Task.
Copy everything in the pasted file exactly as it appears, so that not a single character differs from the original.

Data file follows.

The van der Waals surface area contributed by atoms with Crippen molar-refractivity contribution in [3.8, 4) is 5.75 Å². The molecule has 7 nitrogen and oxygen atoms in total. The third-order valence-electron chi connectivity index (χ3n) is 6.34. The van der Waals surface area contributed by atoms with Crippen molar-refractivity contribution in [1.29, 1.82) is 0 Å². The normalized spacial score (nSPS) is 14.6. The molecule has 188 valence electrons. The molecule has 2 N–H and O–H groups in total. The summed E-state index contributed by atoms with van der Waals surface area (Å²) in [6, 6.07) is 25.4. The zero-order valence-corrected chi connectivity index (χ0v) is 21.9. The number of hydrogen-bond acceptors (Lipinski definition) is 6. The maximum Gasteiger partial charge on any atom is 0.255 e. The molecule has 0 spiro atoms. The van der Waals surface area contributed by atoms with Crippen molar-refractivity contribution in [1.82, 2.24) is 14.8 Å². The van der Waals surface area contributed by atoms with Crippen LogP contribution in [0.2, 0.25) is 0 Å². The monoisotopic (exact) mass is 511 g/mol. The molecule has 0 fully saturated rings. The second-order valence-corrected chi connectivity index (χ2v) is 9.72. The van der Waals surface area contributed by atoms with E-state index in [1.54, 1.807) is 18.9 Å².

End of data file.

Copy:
The van der Waals surface area contributed by atoms with Crippen molar-refractivity contribution in [3.8, 4) is 5.75 Å². The molecule has 7 nitrogen and oxygen atoms in total. The third-order valence-electron chi connectivity index (χ3n) is 6.34. The van der Waals surface area contributed by atoms with Crippen molar-refractivity contribution in [1.29, 1.82) is 0 Å². The normalized spacial score (nSPS) is 14.6. The molecule has 188 valence electrons. The molecule has 2 N–H and O–H groups in total. The summed E-state index contributed by atoms with van der Waals surface area (Å²) in [6, 6.07) is 25.4. The zero-order valence-corrected chi connectivity index (χ0v) is 21.9. The number of hydrogen-bond acceptors (Lipinski definition) is 6. The maximum Gasteiger partial charge on any atom is 0.255 e. The molecule has 0 spiro atoms. The van der Waals surface area contributed by atoms with Crippen molar-refractivity contribution in [1.82, 2.24) is 14.8 Å². The van der Waals surface area contributed by atoms with Crippen LogP contribution in [0.2, 0.25) is 0 Å². The monoisotopic (exact) mass is 511 g/mol. The molecule has 0 fully saturated rings. The second-order valence-corrected chi connectivity index (χ2v) is 9.72. The van der Waals surface area contributed by atoms with E-state index in [1.54, 1.807) is 18.9 Å².